4 Manasco et al & Alcohol Withdrawal benzodiazepines are recommended for first-line treatment of alcohol withdrawal. Benzodiazepines are shown to be significantly better than placebo for treating withdrawal. Large randomized controlled trials demonstrating benzodiazepine superiority to other medications in alcohol withdrawal are lacking. Based on the few studies available, using symptomtriggered medication administration for patients with alcohol withdrawal appears to be superior in patients with uncomplicated medical histories. Daeppen et al found that the total dose of oxazepam was less in the symptom-triggered group compared with the fixed-schedule group. The study also found that the Table 1. Clinical Institute Withdrawal Assessment for Alcohol Scale Patient: Date: Time: Pulse: BP: / Nausea/vomiting. Ask Do you feel sick to your stomach? Have you vomited? 0- No nausea and vomiting 1-4- Intermittent nausea with dry heaves 7- Constant nausea, frequent dry heaves, vomiting Tremor. Ask patient to extend arms and spread fingers apart. 0- No tremor 1- Tremor not visible but can be felt, fingertip to fingertip 4- Moderate tremor with arms extended 7- Severe tremor, even with arms not extended Paroxysmal sweats 0- No sweat visible 1- Barely perceptible sweating; palms moist 4- Beads of sweat obvious on forehead 7- Patient drenched in sweat Anxiety. Ask Do you feel nervous? 0- No anxiety (at ease) 1- Mildly anxious 4- Moderately anxious or guarded, so anxiety is inferred 7- Equivalent to acute panic states as occur in severe delirium or acute schizophrenic reactions Tactile disturbances. Ask Do you have any itching, pins-and-needles sensations, burning, or numbness, or do you feel like bugs are crawling on or under your skin? 0- None 1- Very mild itching, pins-and-needles sensation, burning, or numbness Mild itching, pins-and-needles sensation, burning, or numbness Moderate itching, pins-and-needles sensation, burning, or numbness 4- Moderately severe hallucinations Severe hallucinations Extremely severe hallucinations 7- Continuous hallucinations Auditory disturbances. Ask Are you more aware of sounds around you? Are they harsh? Do they frighten you? Are you hearing anything that is disturbing to you? Are you hearing things you know are not there? 0- Not present 1- Very mild harshness or ability to frighten Mild harshness or ability to frighten Moderate harshness or ability to frighten 4- Moderately severe hallucinations Severe hallucinations Extremely severe hallucination 7- Continuous hallucinations Visual disturbances. Ask Does the light appear to be too bright? Is its color different? Does it hurt your eyes? Are you seeing anything that is disturbing to you? Are you seeing things you know are not there? 0- Not present 1- Very mild sensitivity Mild sensitivity Moderate sensitivity 4- Moderately severe hallucinations Severe hallucinations Extremely severe hallucinations 7- Continuous hallucinations Headache, fullness in head. Ask Does your head feel different? Do you feel like there is a band around your head? 0- Not present 1- Very mild Mild Moderate 4- Moderately severe Severe Very severe 7- Extremely severe (continued on next page) 610 * 2012 Southern Medical Association

5 Review Article Table 1. (Continued) Agitation 0- Normal activity 1- Somewhat more than normal activity 4- Moderately fidgety and restless 7- Paces back and forth during most of interview or constantly thrashes about Total score: Orientation and clouding of sensorium. Ask What day is this? Where are you? Who am I? 0- Oriented and can do serial additions 1- Cannot do serial additions or is uncertain about date Date disorientation by no more than 2 calendar days Date disorientation by 92 calendar days 4- Disoriented to place and/or person symptom-triggered group had a shorter duration of treatment. 15 Similarly, two studies demonstrated that symptom-triggered dosing reduces the duration of mechanical ventilation in the intensive care unit with fewer nosocomial infections. 20,21 A limitation of this method is that absolute staff numbers and inadequate staff training constrain hospitals and other healthcare institutions. Another drawback is a higher proportion of protocol errors. 12 To decrease these errors, additional training to recognize signs and symptoms of withdrawal and efficient, simple hospital protocols should be added to employee curricula. Fixed-schedule medication dosing for alcohol withdrawal avoids protocol errors but bears the risk of oversedation and longer hospital stays. Table 2. Alcohol withdrawal scoring methods Test Total points possible Point allocations Clinical Institute Withdrawal Assessment for Alcohol - revised Nausea/vomiting (0Y7) Tremor (0Y7) Paroxysmal sweats (0Y7) Anxiety (0Y7) Agitation (0Y7) Tactile disturbances (0Y7) Auditory disturbances (0Y7) Visual disturbances (0Y7) Headache, fullness in head (0Y7) Orientation and clouding of sensorium (0Y4) Modified Severity Assessment Scale Nausea/vomiting (0Y3) Tremor (0Y3) Tachycardia (0Y3) Diaphoresis (0Y3) Fever (0Y3) Agitation (0Y3) Confusion, orientation, contact with reality (0Y3) Hallucinations (0Y2) Minnesota Detoxification Scale 7 46 Pulse (0Y2) Diastolic blood pressure (0Y2) Tremor (0Y6) Sweat (0Y6) Hallucinations (0Y3) Agitation (0Y9) Orientation (0Y6) Delusions (0Y6) Seizures (0Y6) Southern Medical Journal & Volume 105, Number 11, November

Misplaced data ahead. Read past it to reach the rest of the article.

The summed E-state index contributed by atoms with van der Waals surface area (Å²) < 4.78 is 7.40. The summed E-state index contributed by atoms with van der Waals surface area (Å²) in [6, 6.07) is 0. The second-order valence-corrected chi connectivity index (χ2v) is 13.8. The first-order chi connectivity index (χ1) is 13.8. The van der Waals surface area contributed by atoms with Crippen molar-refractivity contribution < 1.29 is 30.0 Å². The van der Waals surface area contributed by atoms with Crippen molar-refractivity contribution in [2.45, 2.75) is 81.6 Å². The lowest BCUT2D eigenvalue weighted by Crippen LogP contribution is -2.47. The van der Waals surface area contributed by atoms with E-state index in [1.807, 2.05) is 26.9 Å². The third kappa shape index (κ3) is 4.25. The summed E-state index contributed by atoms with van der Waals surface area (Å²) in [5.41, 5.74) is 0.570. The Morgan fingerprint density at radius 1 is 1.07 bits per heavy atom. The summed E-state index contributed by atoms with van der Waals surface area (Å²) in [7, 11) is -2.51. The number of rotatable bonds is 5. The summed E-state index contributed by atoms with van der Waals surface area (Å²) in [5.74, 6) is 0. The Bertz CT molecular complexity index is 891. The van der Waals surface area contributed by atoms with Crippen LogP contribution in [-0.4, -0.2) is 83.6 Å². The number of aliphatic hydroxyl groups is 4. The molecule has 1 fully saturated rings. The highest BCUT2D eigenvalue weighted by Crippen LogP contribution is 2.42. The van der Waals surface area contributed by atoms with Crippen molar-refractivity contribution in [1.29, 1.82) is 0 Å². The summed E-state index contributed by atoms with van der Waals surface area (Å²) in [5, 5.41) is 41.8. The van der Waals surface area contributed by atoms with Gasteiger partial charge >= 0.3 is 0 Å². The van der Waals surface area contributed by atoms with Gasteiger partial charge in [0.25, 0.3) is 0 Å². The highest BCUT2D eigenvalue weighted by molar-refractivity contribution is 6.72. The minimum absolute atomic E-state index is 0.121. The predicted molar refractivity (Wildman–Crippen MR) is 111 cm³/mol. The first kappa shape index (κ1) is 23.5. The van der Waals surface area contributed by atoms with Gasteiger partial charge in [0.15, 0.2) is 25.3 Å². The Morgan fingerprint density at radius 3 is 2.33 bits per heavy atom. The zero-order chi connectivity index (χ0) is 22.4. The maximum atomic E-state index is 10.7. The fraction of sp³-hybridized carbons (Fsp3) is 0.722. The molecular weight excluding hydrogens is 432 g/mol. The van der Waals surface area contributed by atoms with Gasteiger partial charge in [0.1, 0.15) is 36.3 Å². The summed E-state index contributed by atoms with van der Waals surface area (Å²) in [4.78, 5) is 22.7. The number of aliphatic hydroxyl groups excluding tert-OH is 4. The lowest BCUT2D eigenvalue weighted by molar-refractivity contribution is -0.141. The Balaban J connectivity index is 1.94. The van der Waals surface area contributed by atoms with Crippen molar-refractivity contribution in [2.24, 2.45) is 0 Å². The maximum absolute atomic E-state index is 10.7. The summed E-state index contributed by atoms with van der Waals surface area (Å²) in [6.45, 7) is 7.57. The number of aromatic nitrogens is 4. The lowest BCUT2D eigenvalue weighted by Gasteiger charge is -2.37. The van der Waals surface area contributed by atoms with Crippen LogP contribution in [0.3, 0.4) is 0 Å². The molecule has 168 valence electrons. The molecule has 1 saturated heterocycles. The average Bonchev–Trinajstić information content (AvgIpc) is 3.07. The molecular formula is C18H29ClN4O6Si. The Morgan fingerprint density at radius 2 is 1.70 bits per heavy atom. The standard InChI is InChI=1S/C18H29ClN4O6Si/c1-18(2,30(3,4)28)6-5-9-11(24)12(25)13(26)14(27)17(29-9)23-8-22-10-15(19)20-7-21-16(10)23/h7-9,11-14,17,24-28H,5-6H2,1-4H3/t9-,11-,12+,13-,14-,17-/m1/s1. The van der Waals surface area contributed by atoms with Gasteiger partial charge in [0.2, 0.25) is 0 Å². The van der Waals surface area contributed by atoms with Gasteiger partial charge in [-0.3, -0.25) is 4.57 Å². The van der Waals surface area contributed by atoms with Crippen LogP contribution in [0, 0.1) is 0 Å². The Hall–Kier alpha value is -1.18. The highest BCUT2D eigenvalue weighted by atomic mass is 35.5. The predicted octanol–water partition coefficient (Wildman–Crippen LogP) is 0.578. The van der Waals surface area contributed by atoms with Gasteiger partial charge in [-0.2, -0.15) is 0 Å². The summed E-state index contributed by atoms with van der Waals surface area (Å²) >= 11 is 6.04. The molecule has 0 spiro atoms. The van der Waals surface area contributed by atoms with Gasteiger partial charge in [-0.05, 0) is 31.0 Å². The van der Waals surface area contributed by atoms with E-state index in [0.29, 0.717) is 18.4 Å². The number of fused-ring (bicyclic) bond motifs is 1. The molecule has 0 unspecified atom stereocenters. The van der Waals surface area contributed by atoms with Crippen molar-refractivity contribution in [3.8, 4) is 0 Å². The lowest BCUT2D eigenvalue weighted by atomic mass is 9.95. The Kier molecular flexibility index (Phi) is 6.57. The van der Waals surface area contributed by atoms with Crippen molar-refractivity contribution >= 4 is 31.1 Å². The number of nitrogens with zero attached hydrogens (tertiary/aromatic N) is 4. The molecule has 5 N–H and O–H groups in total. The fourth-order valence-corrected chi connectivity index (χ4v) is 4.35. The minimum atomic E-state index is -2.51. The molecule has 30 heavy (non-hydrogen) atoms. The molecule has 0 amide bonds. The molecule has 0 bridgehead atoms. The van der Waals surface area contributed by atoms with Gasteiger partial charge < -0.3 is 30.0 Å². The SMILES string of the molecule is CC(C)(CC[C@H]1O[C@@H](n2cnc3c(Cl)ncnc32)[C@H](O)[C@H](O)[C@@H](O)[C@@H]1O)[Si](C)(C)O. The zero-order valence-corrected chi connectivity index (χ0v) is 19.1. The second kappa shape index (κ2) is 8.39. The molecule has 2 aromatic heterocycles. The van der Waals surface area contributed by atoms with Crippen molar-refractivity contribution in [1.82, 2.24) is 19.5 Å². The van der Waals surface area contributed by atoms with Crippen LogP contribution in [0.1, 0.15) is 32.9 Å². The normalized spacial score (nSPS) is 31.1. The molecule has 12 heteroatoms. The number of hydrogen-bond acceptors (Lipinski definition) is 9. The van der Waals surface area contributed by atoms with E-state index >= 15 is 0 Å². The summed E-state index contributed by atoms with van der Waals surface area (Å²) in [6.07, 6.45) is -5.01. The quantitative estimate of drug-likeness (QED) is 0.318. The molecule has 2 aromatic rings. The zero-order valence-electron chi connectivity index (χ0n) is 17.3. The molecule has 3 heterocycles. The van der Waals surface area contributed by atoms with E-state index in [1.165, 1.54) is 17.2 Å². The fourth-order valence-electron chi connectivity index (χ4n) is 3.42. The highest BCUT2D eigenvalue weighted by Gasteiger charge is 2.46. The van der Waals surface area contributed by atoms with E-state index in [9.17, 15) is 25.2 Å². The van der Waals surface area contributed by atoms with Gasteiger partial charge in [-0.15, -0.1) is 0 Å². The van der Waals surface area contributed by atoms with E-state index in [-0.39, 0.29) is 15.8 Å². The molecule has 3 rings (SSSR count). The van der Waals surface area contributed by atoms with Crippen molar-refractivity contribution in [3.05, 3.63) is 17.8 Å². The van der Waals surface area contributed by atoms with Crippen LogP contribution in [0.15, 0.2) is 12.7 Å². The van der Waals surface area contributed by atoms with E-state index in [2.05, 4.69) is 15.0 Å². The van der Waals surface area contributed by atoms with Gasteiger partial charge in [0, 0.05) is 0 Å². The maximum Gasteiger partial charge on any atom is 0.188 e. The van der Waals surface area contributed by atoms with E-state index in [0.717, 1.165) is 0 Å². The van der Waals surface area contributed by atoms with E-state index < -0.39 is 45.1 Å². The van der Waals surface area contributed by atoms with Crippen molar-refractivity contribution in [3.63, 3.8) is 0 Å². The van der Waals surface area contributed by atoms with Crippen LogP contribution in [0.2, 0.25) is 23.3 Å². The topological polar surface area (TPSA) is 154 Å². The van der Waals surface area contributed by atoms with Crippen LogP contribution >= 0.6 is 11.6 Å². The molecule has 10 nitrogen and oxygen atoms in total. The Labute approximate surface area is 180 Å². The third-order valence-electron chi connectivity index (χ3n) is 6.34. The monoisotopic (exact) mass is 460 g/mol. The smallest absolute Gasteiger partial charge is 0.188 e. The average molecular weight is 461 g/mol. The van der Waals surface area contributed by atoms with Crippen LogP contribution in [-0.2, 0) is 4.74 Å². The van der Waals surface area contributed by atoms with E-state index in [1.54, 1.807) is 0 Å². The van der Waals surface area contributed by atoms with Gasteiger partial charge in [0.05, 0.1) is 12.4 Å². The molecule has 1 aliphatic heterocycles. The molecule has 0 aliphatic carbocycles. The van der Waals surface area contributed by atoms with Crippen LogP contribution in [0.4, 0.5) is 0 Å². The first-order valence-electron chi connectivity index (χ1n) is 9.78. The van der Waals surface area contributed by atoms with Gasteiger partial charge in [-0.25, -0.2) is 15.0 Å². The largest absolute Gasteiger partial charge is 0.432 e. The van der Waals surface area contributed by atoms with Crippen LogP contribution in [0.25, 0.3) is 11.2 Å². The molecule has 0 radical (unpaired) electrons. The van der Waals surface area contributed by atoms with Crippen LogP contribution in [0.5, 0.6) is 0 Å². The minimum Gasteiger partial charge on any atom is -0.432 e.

6 Manasco et al & Alcohol Withdrawal Interestingly, a randomized controlled trial of outpatients with alcohol withdrawal showed no difference in symptomtriggered versus fixed-schedule dosing of benzodiazepines. 22 Direct extrapolation of these findings to the inpatient population is unclear. The results of this study illustrate the continued debate between the two methods. If hospitals are to move toward symptom-triggered medication administration, clinicians need an objective way to measure the severity of alcohol withdrawal. CIWA-Ar (Table 1) has been used and reformulated into different scales, including the Severity Assessment Scale and the Minnesota Detoxification Scale (Table 2). 1,13 Prospective and retrospective trials have shown that in cooperative patients experiencing alcohol withdrawal, the CIWA-Ar and its derivatives are associated with reductions in quantity of benzodiazepines administered and length of treatment. 17 One problem with these scales is that the patient must respond to questions and follow commands, limiting their use in certain patient populations. Withdrawal symptoms may be misinterpreted as infection, pain, or other causes of delirium, and the diagnosis of alcohol withdrawal could be missed entirely. Conversely, a patient without a known history of alcohol abuse admitted for an unrelated condition could have withdrawal symptoms that are misattributed to his primary diagnosis. A high level of clinical suspicion and accurate history taking is required, even with the use of alcohol-withdrawal scales. In addition, continued vital sign and patient monitoring is critical when alcohol withdrawal is suspected. Conclusions Several studies validate the use of symptom-triggered benzodiazepine therapy in inpatient and intensive care unit settings for alcohol withdrawal. 11,15,16,20 Benefits include a decrease in benzodiazepine dosage and associated adverse effects, duration of treatment, and the use of a standardized method to assess patients undergoing withdrawal. Limitations to the CIWA-Ar include protocol errors, ineffectiveness in certain patient populations, and a considerable time investment. Estimates of the length of time needed to conduct the CIWA-Ar range from 5 to 15 minutes. 4,13 Although practical in inpatient detoxification units, the requirements of the CIWA-Ar could overburden nurses and ancillary staff in busy inpatient general hospitals. Alcohol withdrawal is a common problem facing all clinicians and must be treated appropriately. A staple in management is to use symptom-triggered medication administration rather than fixed-dosed scheduling to tailor each patient s treatment method to the actual condition. This innovation shows promise in terms of quality improvement and deserves focused research. References 1. Phillips S, Haycock C, Boyle D. Development of an alcohol withdrawal protocol. Clin Nurse Spec 2006;20:190Y Riddle E, Bush J, Tittle M, et al. Alcohol withdrawal: development of a standing order set. Crit Care Nurse 2010;30:38Y National Institute on Alcohol Abuse and Alcoholism five year strategic plan, FY07-11, alcohol across the lifespan. publications/strategicplan/niaaastrategicplan.htm. Accessed May 13, Dodd PR, Beckmann AM, Davidson MS, et al. Glutamate-mediated transmission, alcohol, and alcoholism. Neurochem Int 2000;37:509Y Hughes JR. Alcohol withdrawal seizures. Epilepsy Behav 2009;15:92Y Deleted in proof. 7. Monte R, Rabunal R, Casariego E, et al. Risk factors for delirium tremens in patients with alcohol withdrawal syndrome in a hospital setting. Eur J Intern Med 2009;20:690Y Stern TA. Alcohol-induced disorders. In: Stern TA, Rosenbaum JF, Fava M, et al, eds. Massachusetts General Hospital Comprehensive Clinical Psychiatry. 1st ed. New York: Mosby/Elsevier; 2008:1059Y Zahr NM, Kaufman KL, Harper CG. Clinical and pathological features of alcohol-related brain damage. Nat Rev Neurol 2011;7:284Y Mayo-Smith MF. Pharmacological management of alcohol withdrawal. A meta-analysis and evidence-based practice guideline. JAMA 1997; 278:144Y Amato L, Minozzi S, Vecchi S, et al. Benzodiazepines for alcohol withdrawal. Cochrane Database Syst Rev 2010;17:CD Weaver MF, Hoffman HK, Johnson RE, et al. Alcohol withdrawal pharmacotherapy for inpatients with medical comorbidity. J Addict Dis 2006;25:17Y DeCarolis DD, Rice KL, Ho L, et al. Symptom-driven lorazepam protocol for treatment of severe alcohol withdrawal delirium in the intensive care unit. Pharmacotherapy 2007;27:510Y Stanley KM, Worrall CI, Lunsford SI, et al. Experience with an adult alcohol withdrawal syndrome practice guideline in internal medicine patients. Pharmacotherapy 2005;25:1073Y Daeppen JB, Gache P, Landry U, et al. Symptom-triggered vs fixedschedule doses of benzodiazepine for alcohol withdrawal: a randomized treatment trial. Arch Intern Med 2002;162:1117Y Saitz R, Mayo-Smith MF, Roberts MS, et al. Individualized treatment for alcohol withdrawal. A randomized double-blind controlled trial. JAMA 1994;272:519Y Hecksel KA, Bostwick JM, Jaeger TM, et al. Inappropriate use of symptom-triggered therapy for alcohol withdrawal in the general hospital. Mayo Clinic Proc 2008;83:274Y Hasin DS, Stinson FS, Ogburn E, et al. Prevalence, correlates, disability, and comorbidity of DSM-IV alcohol abuse and dependence in the United States: results from the National Epidemiologic Survey on Alcohol and Related Conditions. Arch Gen Psychiatry 2007;64:830Y Hack J, Hoffman R, Nelson L. Resistant alcohol withdrawal: does an unexpectedly large sedative requirement identify these patients early? JMedToxicol2006;2:55Y Gold JA, Rimal B, Nola A, et al. A strategy of escalating doses of benzodiazepines and phenobarbital administration reduces the need for mechanical ventilation in delirium tremens. Crit Care Med 2007;35:724Y Spies CD, Otter HE, Huske B, et al. Alcohol withdrawal severity is decreased by symptom-orientated adjusted bolus therapy in the ICU. Intens Care Med 2003;29:2230Y Elholm B, Larsen K, Hornnes N, et al. Alcohol withdrawal syndrome: symptom-triggered versus fixed-schedule treatment in an outpatient setting. Alcohol Alcohol 2011;46:318Y * 2012 Southern Medical Association